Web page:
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– by Joseph Jammer Medina

It sure is a fun time to be a writer on the internet these days.

With “fake news” and “clickbait” being hot buzz words these days, it’s no surprise that Matt Damon blames online media for the current controversy surrounding his next film, The Great Wall. Some fans have taken umbrage with Damon being cast as the lead in what looks like a primarily Chinese tale, but Damon argues that the film isn’t a real-world piece; It’s a fantasy-driven monster movie about three westerners visiting China and getting more than they bargained for.

That whole idea of whitewashing, I take that very seriously,” Damon told TIME Magazine. The actor felt that “once people [saw] that it’s a monster movie and it’s a historical fantasy and I didn’t take a role away from a Chinese actor…it wasn’t altered because of me in any way” that there’d be no chance for this kind of controversy.

Damon then points out how he thinks the non-story about The Great Wall gained any momentum:

“It suddenly becomes a story because people click on it, versus the traditional ways that a story would get vetted before it would get to that point. Eventually you stop clicking on some of those more outrageous things because you just realize there is nothing to the story when you get to it.”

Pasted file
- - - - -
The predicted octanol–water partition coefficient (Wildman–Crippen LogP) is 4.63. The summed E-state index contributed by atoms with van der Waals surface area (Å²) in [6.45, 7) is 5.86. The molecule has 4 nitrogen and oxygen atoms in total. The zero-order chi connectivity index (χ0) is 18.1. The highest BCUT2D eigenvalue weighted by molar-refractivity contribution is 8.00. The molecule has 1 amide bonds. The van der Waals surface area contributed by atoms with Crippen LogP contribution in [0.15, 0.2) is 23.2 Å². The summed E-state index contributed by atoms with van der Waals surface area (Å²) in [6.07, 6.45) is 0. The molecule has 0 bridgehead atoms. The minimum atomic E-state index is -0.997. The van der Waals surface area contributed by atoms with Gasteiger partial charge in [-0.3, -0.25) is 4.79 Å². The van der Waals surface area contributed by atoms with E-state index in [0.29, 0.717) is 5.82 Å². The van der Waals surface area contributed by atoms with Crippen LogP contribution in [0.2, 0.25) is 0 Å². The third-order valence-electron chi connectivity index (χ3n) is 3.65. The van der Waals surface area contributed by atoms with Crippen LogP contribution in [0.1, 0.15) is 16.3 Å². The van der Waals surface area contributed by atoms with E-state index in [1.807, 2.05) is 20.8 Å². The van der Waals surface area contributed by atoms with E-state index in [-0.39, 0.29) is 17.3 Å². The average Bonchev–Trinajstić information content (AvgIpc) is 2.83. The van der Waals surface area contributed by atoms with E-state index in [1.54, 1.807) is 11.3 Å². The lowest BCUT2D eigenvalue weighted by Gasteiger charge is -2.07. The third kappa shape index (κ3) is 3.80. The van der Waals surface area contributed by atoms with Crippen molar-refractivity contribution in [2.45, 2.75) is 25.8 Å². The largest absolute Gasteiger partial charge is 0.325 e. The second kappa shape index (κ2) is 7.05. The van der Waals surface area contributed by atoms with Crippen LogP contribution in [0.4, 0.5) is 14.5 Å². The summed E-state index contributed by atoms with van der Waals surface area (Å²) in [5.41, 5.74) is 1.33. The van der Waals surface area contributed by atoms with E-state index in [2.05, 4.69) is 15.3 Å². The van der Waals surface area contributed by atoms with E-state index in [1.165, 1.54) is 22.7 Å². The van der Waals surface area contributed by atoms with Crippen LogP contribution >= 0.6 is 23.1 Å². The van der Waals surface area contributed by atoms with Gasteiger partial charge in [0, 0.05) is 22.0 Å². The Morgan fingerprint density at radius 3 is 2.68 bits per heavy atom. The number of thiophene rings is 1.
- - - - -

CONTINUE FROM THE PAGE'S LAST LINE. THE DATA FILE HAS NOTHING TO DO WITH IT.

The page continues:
So, in short, Damon thinks people need to be more mindful of what they read and how they interpret it; Be more discerning consumers of information. 

Some of Damon’s defense of The Great Wall calls to mind what happened with Gods of Egypt, where director Alex Proyas argued that his film was a fantasy and that the caucasians he had leading it were playing mythical gods and not actual Egyptians. That one was a bit of a stretch, but what do you think of Damon’s claims? Is the production off the hook because it didn’t technically take a job away from Chinese actors and, instead, put American characters in a Chinese setting?

You be the judge.

SOURCE: ComicBook.com

Joseph Jammer Medina is an author, podcaster, and editor-in-chief of LRM. A graduate of Chapman University's Dodge College of Film and Television, Jammer's always had a craving for stories. From movies, television, and web content to books, anime, and manga, he's always been something of a story junkie.